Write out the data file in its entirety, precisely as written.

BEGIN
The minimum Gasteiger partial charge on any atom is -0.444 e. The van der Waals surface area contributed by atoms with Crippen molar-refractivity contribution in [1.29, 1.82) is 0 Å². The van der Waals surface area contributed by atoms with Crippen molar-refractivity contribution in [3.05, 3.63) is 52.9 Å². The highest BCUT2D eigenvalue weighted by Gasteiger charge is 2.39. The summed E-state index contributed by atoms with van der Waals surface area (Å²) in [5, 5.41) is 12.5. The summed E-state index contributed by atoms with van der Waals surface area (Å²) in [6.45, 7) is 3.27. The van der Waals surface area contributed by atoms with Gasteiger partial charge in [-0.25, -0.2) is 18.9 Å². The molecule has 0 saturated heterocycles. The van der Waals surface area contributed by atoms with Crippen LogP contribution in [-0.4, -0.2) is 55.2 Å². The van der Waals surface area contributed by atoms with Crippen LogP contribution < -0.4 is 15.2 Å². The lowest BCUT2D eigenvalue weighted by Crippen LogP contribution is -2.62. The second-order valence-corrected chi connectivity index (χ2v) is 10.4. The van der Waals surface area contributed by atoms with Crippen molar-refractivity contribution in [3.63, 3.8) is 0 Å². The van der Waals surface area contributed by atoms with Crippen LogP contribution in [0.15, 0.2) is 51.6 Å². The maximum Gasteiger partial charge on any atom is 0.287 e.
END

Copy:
The minimum Gasteiger partial charge on any atom is -0.444 e. The van der Waals surface area contributed by atoms with Crippen molar-refractivity contribution in [1.29, 1.82) is 0 Å². The van der Waals surface area contributed by atoms with Crippen molar-refractivity contribution in [3.05, 3.63) is 52.9 Å². The highest BCUT2D eigenvalue weighted by Gasteiger charge is 2.39. The summed E-state index contributed by atoms with van der Waals surface area (Å²) in [5, 5.41) is 12.5. The summed E-state index contributed by atoms with van der Waals surface area (Å²) in [6.45, 7) is 3.27. The van der Waals surface area contributed by atoms with Gasteiger partial charge in [-0.25, -0.2) is 18.9 Å². The molecule has 0 saturated heterocycles. The van der Waals surface area contributed by atoms with Crippen LogP contribution in [-0.4, -0.2) is 55.2 Å². The van der Waals surface area contributed by atoms with Crippen LogP contribution < -0.4 is 15.2 Å². The lowest BCUT2D eigenvalue weighted by Crippen LogP contribution is -2.62. The second-order valence-corrected chi connectivity index (χ2v) is 10.4. The van der Waals surface area contributed by atoms with Crippen molar-refractivity contribution in [3.63, 3.8) is 0 Å². The van der Waals surface area contributed by atoms with Crippen LogP contribution in [0.15, 0.2) is 51.6 Å². The maximum Gasteiger partial charge on any atom is 0.287 e.